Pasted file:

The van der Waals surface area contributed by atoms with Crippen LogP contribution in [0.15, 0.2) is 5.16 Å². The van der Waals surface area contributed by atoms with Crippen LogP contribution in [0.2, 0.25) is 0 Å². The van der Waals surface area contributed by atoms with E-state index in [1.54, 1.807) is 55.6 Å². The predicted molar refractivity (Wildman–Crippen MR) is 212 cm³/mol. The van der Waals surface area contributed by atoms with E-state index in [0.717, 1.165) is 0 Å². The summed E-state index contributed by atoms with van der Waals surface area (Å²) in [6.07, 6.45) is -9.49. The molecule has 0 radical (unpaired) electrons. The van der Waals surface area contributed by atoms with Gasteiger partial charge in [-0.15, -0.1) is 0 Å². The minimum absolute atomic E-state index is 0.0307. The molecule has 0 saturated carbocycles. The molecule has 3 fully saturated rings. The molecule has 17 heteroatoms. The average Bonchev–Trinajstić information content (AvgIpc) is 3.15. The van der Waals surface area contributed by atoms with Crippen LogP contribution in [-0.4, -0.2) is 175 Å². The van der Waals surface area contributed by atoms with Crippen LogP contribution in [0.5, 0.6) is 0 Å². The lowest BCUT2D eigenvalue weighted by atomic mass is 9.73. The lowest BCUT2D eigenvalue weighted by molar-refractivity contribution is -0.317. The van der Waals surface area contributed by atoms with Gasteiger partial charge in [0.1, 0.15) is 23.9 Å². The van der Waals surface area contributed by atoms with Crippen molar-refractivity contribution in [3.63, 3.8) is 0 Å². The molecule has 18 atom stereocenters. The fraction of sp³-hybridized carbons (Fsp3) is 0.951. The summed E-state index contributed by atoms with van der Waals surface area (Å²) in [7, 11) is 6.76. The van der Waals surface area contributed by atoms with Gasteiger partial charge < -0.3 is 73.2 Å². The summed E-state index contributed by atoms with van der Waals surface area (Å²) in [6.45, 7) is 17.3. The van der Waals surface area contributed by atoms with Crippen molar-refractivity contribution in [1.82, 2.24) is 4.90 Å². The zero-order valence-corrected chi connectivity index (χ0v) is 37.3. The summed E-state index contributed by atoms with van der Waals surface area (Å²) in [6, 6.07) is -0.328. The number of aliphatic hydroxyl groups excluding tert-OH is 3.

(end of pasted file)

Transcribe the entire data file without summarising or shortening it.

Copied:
The van der Waals surface area contributed by atoms with Crippen LogP contribution in [0.15, 0.2) is 5.16 Å². The van der Waals surface area contributed by atoms with Crippen LogP contribution in [0.2, 0.25) is 0 Å². The van der Waals surface area contributed by atoms with E-state index in [1.54, 1.807) is 55.6 Å². The predicted molar refractivity (Wildman–Crippen MR) is 212 cm³/mol. The van der Waals surface area contributed by atoms with E-state index in [0.717, 1.165) is 0 Å². The summed E-state index contributed by atoms with van der Waals surface area (Å²) in [6.07, 6.45) is -9.49. The molecule has 0 radical (unpaired) electrons. The van der Waals surface area contributed by atoms with Gasteiger partial charge in [-0.15, -0.1) is 0 Å². The minimum absolute atomic E-state index is 0.0307. The molecule has 0 saturated carbocycles. The molecule has 3 fully saturated rings. The molecule has 17 heteroatoms. The average Bonchev–Trinajstić information content (AvgIpc) is 3.15. The van der Waals surface area contributed by atoms with Crippen LogP contribution in [-0.4, -0.2) is 175 Å². The van der Waals surface area contributed by atoms with Crippen LogP contribution in [0.5, 0.6) is 0 Å². The lowest BCUT2D eigenvalue weighted by atomic mass is 9.73. The lowest BCUT2D eigenvalue weighted by molar-refractivity contribution is -0.317. The van der Waals surface area contributed by atoms with Gasteiger partial charge in [0.1, 0.15) is 23.9 Å². The van der Waals surface area contributed by atoms with Crippen molar-refractivity contribution in [3.63, 3.8) is 0 Å². The molecule has 18 atom stereocenters. The fraction of sp³-hybridized carbons (Fsp3) is 0.951. The summed E-state index contributed by atoms with van der Waals surface area (Å²) in [7, 11) is 6.76. The van der Waals surface area contributed by atoms with Gasteiger partial charge < -0.3 is 73.2 Å². The summed E-state index contributed by atoms with van der Waals surface area (Å²) in [6.45, 7) is 17.3. The van der Waals surface area contributed by atoms with Crippen molar-refractivity contribution in [1.82, 2.24) is 4.90 Å². The zero-order valence-corrected chi connectivity index (χ0v) is 37.3. The summed E-state index contributed by atoms with van der Waals surface area (Å²) in [6, 6.07) is -0.328. The number of aliphatic hydroxyl groups excluding tert-OH is 3.